This too has historical precedent.
“In [Nazi] the newsreel coverage, they would show scenes of Soviet atrocities committed against the population and then they would say the Jews did this,” said Luckert of the Holocaust Museum. “They found out it was successful to get the population’s initial support on more radical [things] against Jews.”
But later on, people “didn’t want to see that gruesome stuff” anymore, Luckert said.
“Sometimes, we forget that the Nazis themselves, just like ISIS — most of what they produce is entertainment. It wasn’t blatant propaganda.”
The digital age has made it even more difficult to tell the difference between propaganda and reality.
“We need to work a lot harder on media literacy,” Sennott said. “Our free press is truly in peril.”
In a 2016 study from Stanford University, more than 80 percent of middle schoolers considered “sponsored content” a real news story. Another test from the same study showed high school students an unattributed, doctored picture of distorted flowers and claimed they were from Fukushima’s nuclear crisis. Less than 20 percent of students questioned the source of the post or photo.
Plus, sometimes a damn good story is still worth passing on, whether it’s real or not. 14 percent of people who admitted to sharing fake news said they were aware the story was false at the time, according to one 2016 poll from Pew Research Center.
What’s the solution?
The answer to fighting extremist propaganda, irresponsible news coverage or fake facts could be fairly straight-forward: Invest more resources in good media, then use it to cross divides and reach the right people.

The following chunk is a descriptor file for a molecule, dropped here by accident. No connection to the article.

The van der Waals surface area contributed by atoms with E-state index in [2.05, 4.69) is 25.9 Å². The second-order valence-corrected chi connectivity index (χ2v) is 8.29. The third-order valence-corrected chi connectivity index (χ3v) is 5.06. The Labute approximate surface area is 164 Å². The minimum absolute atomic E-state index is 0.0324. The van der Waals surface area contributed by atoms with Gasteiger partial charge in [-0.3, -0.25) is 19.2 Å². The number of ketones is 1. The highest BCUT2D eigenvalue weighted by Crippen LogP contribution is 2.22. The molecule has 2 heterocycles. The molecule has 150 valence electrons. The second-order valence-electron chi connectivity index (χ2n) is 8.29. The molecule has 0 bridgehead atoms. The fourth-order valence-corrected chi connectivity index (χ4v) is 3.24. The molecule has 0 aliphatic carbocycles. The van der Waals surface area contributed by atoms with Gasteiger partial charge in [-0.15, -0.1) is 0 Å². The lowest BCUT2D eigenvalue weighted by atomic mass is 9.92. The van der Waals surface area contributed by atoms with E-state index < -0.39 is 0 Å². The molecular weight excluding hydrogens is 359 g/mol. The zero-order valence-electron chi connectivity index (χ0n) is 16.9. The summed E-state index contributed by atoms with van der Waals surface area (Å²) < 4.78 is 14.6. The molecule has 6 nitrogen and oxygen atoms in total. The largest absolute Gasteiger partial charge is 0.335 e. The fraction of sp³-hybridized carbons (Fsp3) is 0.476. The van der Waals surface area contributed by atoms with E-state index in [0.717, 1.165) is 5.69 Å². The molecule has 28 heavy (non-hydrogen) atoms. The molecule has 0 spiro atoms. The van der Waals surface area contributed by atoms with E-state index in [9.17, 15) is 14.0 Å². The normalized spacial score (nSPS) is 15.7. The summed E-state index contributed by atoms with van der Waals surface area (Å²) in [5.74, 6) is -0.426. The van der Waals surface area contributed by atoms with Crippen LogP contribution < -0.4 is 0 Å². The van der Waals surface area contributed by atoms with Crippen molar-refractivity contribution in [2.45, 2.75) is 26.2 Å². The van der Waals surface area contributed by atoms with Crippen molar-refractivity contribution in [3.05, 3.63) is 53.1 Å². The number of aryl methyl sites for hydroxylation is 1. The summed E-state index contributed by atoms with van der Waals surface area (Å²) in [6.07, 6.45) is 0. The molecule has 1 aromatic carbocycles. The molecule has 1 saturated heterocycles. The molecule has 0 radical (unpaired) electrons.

For the journalism industry, that might mean returning to local coverage.
“I’m a big believer that a lot of this goes back to local journalism and understanding what’s happening in your own community,” Mele said, before adding that Apple’s news app doesn’t even include local news. “In America and many other nations actually, we’ve just become more and more disconnected … sometimes in very dramatic ways.”
To deal with ISIS, Nimmer teamed up with the U.S. government and built an e-reader app that digitizes classic Arabic literature. She said that only about 1 percent of the internet’s content is in the Arabic language, so extremist groups naturally fill the holes.
“When that audience is looking for entertainment on a Friday night and the best produced content is coming from ISIS or the like, it’s easy to see how that appeals and how opinions are shaped,” Nimmer said.
Even though the app said it was paid for by the U.S. government, Nimmer claims it still received nearly 1 million downloads. She also worked on making Arabic music and videos available, then she used advertising to target people who search queries that might be used by ISIS sympathizers.
“Once you can get talking to the specific people who are just asking questions, that opens a lot of opportunity,” she said.